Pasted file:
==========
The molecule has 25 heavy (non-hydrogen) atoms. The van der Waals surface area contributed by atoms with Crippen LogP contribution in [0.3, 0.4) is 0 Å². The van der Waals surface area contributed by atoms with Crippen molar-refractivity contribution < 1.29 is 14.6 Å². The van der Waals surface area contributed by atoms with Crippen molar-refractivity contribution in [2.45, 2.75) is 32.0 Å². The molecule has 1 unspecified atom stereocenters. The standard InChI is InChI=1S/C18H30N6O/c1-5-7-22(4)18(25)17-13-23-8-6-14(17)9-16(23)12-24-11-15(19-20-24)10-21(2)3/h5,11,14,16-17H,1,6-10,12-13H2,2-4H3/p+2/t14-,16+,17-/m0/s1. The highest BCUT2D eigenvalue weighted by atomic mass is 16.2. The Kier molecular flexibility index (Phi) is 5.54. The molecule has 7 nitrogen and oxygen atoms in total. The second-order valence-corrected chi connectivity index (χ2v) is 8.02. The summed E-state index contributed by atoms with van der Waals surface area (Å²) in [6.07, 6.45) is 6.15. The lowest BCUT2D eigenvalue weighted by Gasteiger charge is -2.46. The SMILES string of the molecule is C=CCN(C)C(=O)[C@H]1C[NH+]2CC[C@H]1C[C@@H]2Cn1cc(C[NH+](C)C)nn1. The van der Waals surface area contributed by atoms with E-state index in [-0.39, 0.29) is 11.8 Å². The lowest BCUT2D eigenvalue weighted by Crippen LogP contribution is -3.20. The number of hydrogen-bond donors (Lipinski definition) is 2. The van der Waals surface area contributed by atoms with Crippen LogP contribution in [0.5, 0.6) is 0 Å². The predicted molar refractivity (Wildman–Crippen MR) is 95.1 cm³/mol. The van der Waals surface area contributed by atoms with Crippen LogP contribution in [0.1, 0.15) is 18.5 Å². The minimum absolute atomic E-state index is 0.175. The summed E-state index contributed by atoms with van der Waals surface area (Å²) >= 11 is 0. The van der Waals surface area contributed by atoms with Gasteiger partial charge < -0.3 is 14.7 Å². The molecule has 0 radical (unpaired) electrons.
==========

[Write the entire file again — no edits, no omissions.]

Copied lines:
The molecule has 25 heavy (non-hydrogen) atoms. The van der Waals surface area contributed by atoms with Crippen LogP contribution in [0.3, 0.4) is 0 Å². The van der Waals surface area contributed by atoms with Crippen molar-refractivity contribution < 1.29 is 14.6 Å². The van der Waals surface area contributed by atoms with Crippen molar-refractivity contribution in [2.45, 2.75) is 32.0 Å². The molecule has 1 unspecified atom stereocenters. The standard InChI is InChI=1S/C18H30N6O/c1-5-7-22(4)18(25)17-13-23-8-6-14(17)9-16(23)12-24-11-15(19-20-24)10-21(2)3/h5,11,14,16-17H,1,6-10,12-13H2,2-4H3/p+2/t14-,16+,17-/m0/s1. The highest BCUT2D eigenvalue weighted by atomic mass is 16.2. The Kier molecular flexibility index (Phi) is 5.54. The molecule has 7 nitrogen and oxygen atoms in total. The second-order valence-corrected chi connectivity index (χ2v) is 8.02. The summed E-state index contributed by atoms with van der Waals surface area (Å²) in [6.07, 6.45) is 6.15. The lowest BCUT2D eigenvalue weighted by Gasteiger charge is -2.46. The SMILES string of the molecule is C=CCN(C)C(=O)[C@H]1C[NH+]2CC[C@H]1C[C@@H]2Cn1cc(C[NH+](C)C)nn1. The van der Waals surface area contributed by atoms with E-state index in [-0.39, 0.29) is 11.8 Å². The lowest BCUT2D eigenvalue weighted by Crippen LogP contribution is -3.20. The number of hydrogen-bond donors (Lipinski definition) is 2. The van der Waals surface area contributed by atoms with Crippen LogP contribution in [0.5, 0.6) is 0 Å². The predicted molar refractivity (Wildman–Crippen MR) is 95.1 cm³/mol. The van der Waals surface area contributed by atoms with Crippen LogP contribution in [0.1, 0.15) is 18.5 Å². The minimum absolute atomic E-state index is 0.175. The summed E-state index contributed by atoms with van der Waals surface area (Å²) >= 11 is 0. The van der Waals surface area contributed by atoms with Gasteiger partial charge < -0.3 is 14.7 Å². The molecule has 0 radical (unpaired) electrons.